He was often a backup to WSU All-American Dave Stallworth, who didn’t require much backup.
Nosich said he didn’t play basketball at Glassport High because by the time practice ended on cold, winter nights, the town’s transit system had shut down and he would have had to walk nearly three miles to get home.
“That’s tough,” he said.
So the 6-foot-7 Nosich played on town teams and recreational teams. He put up basketball goals in his neighborhood. He played lots of basketball, just not in the traditional way.
His ability wasn’t a secret, though. And the WSU pipeline from McKeesport, three miles upstream on the Monongahela River and about 30 minutes from Pittsburgh, flowed heavily.
“Wichita was an opportunity,” Nosich said. “But man, it was a long ways off. I got out there, though, and then I stayed 4 1/2 years. And we had some outstanding ballplayers in those years.”
Nosich received a degree in education, he said, and looked into becoming a teacher. But he ended up doing what he had done after high school, working for U.S. Steel, although this time in management.
“Worked there 30 more years and I’ve been retired for 18 years,” Nosich said.
He went to the same high school as his wife of 47 years, Marlene, though they didn’t know one another well then.
“My best buddies on those (Shocker) teams were probably Dave Leach, Vernon Smith, John Criss – they’re the ones I hung out with when we were on the road,” Nosich said.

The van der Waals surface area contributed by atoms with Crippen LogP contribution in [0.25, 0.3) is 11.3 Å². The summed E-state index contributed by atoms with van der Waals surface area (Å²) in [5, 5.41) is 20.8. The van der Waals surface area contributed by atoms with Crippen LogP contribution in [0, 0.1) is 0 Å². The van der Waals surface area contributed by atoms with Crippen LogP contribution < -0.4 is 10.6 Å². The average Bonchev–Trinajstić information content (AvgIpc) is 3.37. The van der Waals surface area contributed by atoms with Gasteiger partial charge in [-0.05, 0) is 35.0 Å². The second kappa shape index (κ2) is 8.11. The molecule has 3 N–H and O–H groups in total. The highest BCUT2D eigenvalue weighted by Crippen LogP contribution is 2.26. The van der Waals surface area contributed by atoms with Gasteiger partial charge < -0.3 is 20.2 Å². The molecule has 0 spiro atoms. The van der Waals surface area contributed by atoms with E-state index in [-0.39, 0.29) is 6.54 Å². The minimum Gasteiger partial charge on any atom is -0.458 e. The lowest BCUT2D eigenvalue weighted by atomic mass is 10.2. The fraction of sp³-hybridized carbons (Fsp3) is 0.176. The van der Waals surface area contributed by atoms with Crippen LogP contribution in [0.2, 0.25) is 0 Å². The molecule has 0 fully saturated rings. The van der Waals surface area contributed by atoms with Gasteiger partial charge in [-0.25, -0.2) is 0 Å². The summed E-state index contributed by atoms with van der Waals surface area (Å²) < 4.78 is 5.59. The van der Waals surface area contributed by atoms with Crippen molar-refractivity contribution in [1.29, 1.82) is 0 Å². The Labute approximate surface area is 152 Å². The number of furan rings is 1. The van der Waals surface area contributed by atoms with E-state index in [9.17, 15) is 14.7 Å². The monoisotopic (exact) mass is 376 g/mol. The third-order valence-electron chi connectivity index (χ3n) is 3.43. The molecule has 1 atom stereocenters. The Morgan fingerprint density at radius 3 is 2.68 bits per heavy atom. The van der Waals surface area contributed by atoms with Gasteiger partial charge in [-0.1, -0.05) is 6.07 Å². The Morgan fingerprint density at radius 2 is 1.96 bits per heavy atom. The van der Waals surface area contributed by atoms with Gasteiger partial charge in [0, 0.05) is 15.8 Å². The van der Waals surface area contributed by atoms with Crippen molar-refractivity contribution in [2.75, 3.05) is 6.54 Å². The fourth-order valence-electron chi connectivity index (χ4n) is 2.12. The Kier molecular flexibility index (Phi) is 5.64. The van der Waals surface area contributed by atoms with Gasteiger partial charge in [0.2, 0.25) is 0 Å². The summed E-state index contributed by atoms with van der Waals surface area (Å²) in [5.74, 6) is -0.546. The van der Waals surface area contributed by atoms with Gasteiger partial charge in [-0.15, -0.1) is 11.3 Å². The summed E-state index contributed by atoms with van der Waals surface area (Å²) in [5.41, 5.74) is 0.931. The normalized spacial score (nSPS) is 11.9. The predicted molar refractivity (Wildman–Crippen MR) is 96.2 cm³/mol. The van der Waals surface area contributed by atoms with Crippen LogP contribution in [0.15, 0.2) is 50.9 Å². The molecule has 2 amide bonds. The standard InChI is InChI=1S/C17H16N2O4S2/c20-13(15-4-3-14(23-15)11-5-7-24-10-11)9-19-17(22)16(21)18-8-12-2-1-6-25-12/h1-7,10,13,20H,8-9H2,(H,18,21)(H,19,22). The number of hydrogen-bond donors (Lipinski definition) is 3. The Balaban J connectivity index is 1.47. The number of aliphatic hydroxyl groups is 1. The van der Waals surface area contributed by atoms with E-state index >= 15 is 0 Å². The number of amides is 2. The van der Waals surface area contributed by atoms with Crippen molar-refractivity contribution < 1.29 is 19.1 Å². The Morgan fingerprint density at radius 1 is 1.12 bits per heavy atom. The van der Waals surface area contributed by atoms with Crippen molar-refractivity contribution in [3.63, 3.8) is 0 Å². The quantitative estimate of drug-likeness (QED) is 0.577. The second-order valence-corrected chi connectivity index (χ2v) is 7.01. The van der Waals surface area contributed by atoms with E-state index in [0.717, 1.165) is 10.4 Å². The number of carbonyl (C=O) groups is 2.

The Final Four season was great, he said, but the 1963-64 team might have been even better. That team lost to Kansas State in the championship game of the Midwest Regional after standout point guard Ernie Moore was declared ineligible by the NCAA before the NCAA Tournament.
“If we would have had Ernie Moore, we would have won the whole thing,” Nosich said.
A season later, Wichita State lost Stallworth and center Nate Bowman at the semester break. Stallworth had used up his eligibility and Bowman was dismissed because of poor academics.
Meanwhile, freshman Warren Armstrong, later Jabali, was having an incredible season on the freshmen team – before freshmen were eligible to play on an NCAA varsity team.
Armstrong averaged 29.1 points and 17.6 rebounds for the Shocker freshmen.
“With those three, we would have been NCAA champions in 1964-65,” Nosich said.
It didn’t work out that way.
With no starter taller than 6-5, the Shockers were beaten badly by UCLA in the national semifinals in Portland, Ore., then lost a one-sided game to Princeton and Bill Bradley in the third-place game.
Nosich said he’s proud to have played on those Wichita State teams and, since the Marshall phone call, has totally changed his mind about coming to the reunion.
“I’m really looking forward to it,” he said. “We had a reunion 10 years ago and I saw most of the guys then. I didn’t think we’d probably ever get together again.”
But the gang is getting back together in a couple of months to celebrate a rare feat. Nosich couldn’t miss this.